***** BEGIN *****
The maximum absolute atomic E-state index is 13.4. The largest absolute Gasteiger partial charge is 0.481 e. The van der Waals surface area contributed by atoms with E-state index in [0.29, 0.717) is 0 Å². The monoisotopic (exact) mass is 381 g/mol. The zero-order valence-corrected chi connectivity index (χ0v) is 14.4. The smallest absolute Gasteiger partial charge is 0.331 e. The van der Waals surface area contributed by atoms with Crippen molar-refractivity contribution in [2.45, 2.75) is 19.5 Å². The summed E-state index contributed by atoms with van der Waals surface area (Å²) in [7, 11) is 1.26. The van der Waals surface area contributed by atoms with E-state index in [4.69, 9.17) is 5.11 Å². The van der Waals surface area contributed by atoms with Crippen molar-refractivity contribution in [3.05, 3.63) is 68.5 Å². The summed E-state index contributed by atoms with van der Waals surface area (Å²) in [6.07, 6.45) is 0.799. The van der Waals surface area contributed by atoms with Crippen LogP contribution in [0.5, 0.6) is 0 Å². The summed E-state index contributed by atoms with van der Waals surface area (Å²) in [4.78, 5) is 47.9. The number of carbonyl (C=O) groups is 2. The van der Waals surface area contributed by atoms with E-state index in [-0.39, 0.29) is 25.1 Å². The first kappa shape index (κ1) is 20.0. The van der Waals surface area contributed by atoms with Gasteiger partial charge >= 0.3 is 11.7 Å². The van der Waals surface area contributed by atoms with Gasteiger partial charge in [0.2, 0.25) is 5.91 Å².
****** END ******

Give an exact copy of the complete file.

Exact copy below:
The maximum absolute atomic E-state index is 13.4. The largest absolute Gasteiger partial charge is 0.481 e. The van der Waals surface area contributed by atoms with E-state index in [0.29, 0.717) is 0 Å². The monoisotopic (exact) mass is 381 g/mol. The zero-order valence-corrected chi connectivity index (χ0v) is 14.4. The smallest absolute Gasteiger partial charge is 0.331 e. The van der Waals surface area contributed by atoms with Crippen molar-refractivity contribution in [2.45, 2.75) is 19.5 Å². The summed E-state index contributed by atoms with van der Waals surface area (Å²) in [7, 11) is 1.26. The van der Waals surface area contributed by atoms with E-state index in [4.69, 9.17) is 5.11 Å². The van der Waals surface area contributed by atoms with Crippen molar-refractivity contribution in [3.05, 3.63) is 68.5 Å². The summed E-state index contributed by atoms with van der Waals surface area (Å²) in [6.07, 6.45) is 0.799. The van der Waals surface area contributed by atoms with Crippen LogP contribution in [0.5, 0.6) is 0 Å². The summed E-state index contributed by atoms with van der Waals surface area (Å²) in [4.78, 5) is 47.9. The number of carbonyl (C=O) groups is 2. The van der Waals surface area contributed by atoms with E-state index in [-0.39, 0.29) is 25.1 Å². The first kappa shape index (κ1) is 20.0. The van der Waals surface area contributed by atoms with Gasteiger partial charge >= 0.3 is 11.7 Å². The van der Waals surface area contributed by atoms with Gasteiger partial charge in [0.2, 0.25) is 5.91 Å².